Pharmaceutical compositions for use in accordance with the present invention may be formulated in a conventional manner using one or more physiologically acceptable carriers or excipients. The carrier(s) must be "acceptable" in the sense of being compatible with the other ingredients of the composition and not deleterious to the recipient thereof. The term "carrier" refers to a diluent, adjuvant, excipient, or vehicle with which the therapeutic is administered.
Methods of administration include, but are not limited to, parenteral, e.g., intravenous, intraperitoneal, intramuscular, subcutaneous, mucosal (e.g., oral, intranasal, buccal, vaginal, rectal, intraocular), intrathecal, topical and intradermal routes.
As will be evident to those skilled in the art, the therapeutic effect depends at times on the condition or disease to be treated, on the individual's age and health condition, on other physical parameters (e.g., gender, weight, etc.) of the individual, as well as on various other factors, e.g., whether the individual is taking other drugs, etc., and thus suitable doses and protocols of administration will be decided by the physician taking all these factors into consideration.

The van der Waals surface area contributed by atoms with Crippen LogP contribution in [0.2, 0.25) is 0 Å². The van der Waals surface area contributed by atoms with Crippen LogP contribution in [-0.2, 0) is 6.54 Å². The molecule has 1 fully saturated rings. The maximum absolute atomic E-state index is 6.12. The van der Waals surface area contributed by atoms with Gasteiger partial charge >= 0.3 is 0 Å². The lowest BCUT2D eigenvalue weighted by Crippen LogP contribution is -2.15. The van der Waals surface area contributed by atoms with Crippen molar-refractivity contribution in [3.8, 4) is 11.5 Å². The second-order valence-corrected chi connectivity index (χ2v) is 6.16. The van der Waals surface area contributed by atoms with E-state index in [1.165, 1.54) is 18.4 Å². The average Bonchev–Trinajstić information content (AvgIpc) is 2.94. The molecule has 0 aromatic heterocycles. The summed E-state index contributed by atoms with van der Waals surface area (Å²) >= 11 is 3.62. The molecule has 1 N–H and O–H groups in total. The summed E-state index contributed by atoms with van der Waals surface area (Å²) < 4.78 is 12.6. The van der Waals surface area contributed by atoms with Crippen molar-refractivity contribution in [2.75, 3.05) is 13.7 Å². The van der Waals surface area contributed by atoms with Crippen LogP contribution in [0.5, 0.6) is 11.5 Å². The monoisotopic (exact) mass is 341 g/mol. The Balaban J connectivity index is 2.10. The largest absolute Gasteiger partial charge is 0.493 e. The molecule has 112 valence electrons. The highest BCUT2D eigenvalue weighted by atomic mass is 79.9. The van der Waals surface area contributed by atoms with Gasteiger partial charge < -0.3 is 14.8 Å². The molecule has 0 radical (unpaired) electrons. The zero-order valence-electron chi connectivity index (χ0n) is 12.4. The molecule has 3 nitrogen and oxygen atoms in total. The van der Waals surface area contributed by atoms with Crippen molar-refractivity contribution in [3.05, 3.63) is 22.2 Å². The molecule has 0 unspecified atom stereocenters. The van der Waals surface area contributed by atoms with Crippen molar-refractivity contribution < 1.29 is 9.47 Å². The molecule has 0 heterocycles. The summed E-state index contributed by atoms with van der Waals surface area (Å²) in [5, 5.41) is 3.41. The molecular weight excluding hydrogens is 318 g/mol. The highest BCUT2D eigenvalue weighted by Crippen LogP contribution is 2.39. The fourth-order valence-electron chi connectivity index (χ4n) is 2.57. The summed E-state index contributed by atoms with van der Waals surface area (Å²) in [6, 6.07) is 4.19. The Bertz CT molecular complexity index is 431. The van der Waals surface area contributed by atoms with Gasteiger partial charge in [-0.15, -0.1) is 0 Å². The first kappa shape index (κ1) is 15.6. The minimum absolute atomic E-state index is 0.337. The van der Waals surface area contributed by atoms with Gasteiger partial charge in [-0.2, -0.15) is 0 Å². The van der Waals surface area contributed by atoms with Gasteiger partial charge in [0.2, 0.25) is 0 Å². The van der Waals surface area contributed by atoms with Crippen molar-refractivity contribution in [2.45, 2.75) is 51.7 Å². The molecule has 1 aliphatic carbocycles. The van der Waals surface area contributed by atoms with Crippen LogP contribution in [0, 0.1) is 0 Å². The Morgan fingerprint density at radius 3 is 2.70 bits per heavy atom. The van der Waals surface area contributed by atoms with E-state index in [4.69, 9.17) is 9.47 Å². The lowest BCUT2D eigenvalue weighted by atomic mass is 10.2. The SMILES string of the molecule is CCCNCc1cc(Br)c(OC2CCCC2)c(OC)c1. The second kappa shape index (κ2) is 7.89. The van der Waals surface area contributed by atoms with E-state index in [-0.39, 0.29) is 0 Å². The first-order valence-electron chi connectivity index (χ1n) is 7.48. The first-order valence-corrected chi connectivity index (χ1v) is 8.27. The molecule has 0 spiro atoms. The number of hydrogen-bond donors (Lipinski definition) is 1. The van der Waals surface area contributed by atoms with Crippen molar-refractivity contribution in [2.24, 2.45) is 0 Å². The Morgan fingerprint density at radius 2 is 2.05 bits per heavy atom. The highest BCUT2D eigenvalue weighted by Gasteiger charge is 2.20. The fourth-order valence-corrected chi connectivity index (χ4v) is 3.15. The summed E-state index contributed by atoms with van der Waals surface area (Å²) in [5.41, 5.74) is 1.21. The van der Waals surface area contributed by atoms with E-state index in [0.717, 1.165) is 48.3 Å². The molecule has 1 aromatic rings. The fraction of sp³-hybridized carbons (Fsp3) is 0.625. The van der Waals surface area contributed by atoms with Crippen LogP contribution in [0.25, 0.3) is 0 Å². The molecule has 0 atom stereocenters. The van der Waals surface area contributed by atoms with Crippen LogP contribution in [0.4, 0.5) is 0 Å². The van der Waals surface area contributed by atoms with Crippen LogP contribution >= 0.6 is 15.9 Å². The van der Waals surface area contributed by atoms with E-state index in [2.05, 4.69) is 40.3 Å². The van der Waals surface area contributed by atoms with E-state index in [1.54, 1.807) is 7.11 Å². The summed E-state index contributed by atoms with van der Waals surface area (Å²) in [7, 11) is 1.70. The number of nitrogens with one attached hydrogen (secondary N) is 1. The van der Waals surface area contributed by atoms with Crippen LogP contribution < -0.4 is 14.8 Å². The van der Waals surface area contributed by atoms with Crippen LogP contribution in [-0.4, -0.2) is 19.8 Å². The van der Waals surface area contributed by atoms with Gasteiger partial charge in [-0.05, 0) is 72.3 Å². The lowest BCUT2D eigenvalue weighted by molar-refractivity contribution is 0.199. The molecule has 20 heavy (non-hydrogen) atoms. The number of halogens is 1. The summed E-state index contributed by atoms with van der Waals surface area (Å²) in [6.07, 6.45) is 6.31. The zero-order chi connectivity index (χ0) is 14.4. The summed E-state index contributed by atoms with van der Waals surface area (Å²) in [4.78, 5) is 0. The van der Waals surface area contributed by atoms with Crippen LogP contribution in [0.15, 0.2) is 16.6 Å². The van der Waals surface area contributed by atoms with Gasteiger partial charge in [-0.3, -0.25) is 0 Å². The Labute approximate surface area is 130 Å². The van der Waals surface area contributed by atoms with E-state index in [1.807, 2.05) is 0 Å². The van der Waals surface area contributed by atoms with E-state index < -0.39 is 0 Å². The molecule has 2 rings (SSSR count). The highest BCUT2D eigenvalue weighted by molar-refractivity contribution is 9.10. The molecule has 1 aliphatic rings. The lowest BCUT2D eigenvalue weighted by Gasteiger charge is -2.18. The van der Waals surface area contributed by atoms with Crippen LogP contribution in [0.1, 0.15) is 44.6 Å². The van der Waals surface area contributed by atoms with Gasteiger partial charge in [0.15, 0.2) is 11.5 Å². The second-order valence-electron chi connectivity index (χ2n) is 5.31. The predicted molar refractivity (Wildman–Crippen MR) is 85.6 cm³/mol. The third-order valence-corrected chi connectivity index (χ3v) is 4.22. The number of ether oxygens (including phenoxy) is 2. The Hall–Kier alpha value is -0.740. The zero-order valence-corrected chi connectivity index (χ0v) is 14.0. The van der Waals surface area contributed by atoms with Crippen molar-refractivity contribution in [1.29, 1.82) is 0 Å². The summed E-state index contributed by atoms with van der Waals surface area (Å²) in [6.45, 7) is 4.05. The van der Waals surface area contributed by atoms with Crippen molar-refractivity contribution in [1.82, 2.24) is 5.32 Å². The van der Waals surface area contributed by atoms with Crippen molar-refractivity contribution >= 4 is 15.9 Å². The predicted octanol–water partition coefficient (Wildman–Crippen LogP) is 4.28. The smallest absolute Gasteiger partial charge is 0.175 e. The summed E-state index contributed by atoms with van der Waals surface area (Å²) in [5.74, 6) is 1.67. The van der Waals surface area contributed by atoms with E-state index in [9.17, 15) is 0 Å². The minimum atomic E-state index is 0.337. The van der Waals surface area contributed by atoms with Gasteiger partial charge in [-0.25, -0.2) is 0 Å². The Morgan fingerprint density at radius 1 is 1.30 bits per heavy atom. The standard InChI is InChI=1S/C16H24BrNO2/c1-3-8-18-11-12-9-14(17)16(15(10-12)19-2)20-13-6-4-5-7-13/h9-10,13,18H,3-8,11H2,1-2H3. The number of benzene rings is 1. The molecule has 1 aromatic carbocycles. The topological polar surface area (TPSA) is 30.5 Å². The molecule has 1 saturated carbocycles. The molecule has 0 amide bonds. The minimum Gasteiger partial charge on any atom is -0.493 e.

The invention will now be illustrated by the following non-limiting examples.
Immune surveillance of specific organs such as the skin and lung, following acute stress, is part of the body's mechanism of defense. Here we demonstrate that infiltration of T cells to the brain is similarly needed to alleviate the negative physiological effects of psychological stress such as anxiety and acoustic startle response. According to the present invention, we show that short exposure of mice to a stressor (predator odor) enhanced T-cell infiltration to the brain, especially to the choroid plexus, and that this migration was associated with increased ICAM-1 expression by choroid plexus cells. Systemic administration of corticosterone could mimic the effects of psychological stress on ICAM-1 expression. Furthermore, we found that the ability to cope with the stress of the predator odor correlated with enhancement of T-cell trafficking to the brain and with the reversal of stress-induced down regulation of hippocampal BDNF expression. Vaccination with a CNS-related peptide (MOG35-55) reduced the levels of anxiety and the acoustic startle response induced by the acute stress, and induced recovery of BDNF levels. These results may lead to development of a therapeutic vaccine to alleviate chronic consequences of acute psychological trauma, such as post-traumatic stress disorder.
Materials and Methods.
(i) Animals. Adult wild-type mice of the BALB/c/OLA and C57BL/6J strains, all aged 8 to 12 weeks, were supplied and maintained under germ-free conditions by the Animal Breeding Center of The Weizmann Institute of Science (Rehovot, Israel). The mice were housed in a light- and temperature-controlled room and were matched for age in each experiment. All animals were handled according to the regulations formulated by the Institutional Animal Care and Use Committee.